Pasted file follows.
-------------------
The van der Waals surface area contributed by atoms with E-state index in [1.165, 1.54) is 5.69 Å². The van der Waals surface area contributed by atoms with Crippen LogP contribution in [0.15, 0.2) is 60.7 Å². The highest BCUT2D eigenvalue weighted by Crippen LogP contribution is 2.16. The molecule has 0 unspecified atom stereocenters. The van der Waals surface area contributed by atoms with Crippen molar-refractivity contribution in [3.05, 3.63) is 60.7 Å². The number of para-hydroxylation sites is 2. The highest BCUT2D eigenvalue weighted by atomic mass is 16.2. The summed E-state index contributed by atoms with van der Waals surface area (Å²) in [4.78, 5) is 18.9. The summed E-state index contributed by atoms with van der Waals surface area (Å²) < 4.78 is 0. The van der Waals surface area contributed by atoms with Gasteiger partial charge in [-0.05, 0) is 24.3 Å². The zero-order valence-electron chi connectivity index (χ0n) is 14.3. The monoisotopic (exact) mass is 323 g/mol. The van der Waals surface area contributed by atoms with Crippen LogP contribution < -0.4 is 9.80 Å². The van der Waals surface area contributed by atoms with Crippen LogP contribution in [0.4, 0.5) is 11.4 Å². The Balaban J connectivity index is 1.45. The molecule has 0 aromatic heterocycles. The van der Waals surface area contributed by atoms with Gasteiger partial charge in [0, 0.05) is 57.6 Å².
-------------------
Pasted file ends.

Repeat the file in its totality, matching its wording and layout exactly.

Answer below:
The van der Waals surface area contributed by atoms with E-state index in [1.165, 1.54) is 5.69 Å². The van der Waals surface area contributed by atoms with Crippen LogP contribution in [0.15, 0.2) is 60.7 Å². The highest BCUT2D eigenvalue weighted by Crippen LogP contribution is 2.16. The molecule has 0 unspecified atom stereocenters. The van der Waals surface area contributed by atoms with Crippen molar-refractivity contribution in [3.05, 3.63) is 60.7 Å². The number of para-hydroxylation sites is 2. The highest BCUT2D eigenvalue weighted by atomic mass is 16.2. The summed E-state index contributed by atoms with van der Waals surface area (Å²) in [4.78, 5) is 18.9. The summed E-state index contributed by atoms with van der Waals surface area (Å²) < 4.78 is 0. The van der Waals surface area contributed by atoms with Gasteiger partial charge in [-0.05, 0) is 24.3 Å². The zero-order valence-electron chi connectivity index (χ0n) is 14.3. The monoisotopic (exact) mass is 323 g/mol. The van der Waals surface area contributed by atoms with Crippen LogP contribution < -0.4 is 9.80 Å². The van der Waals surface area contributed by atoms with Crippen LogP contribution in [0.4, 0.5) is 11.4 Å². The Balaban J connectivity index is 1.45. The molecule has 0 aromatic heterocycles. The van der Waals surface area contributed by atoms with Gasteiger partial charge in [0, 0.05) is 57.6 Å².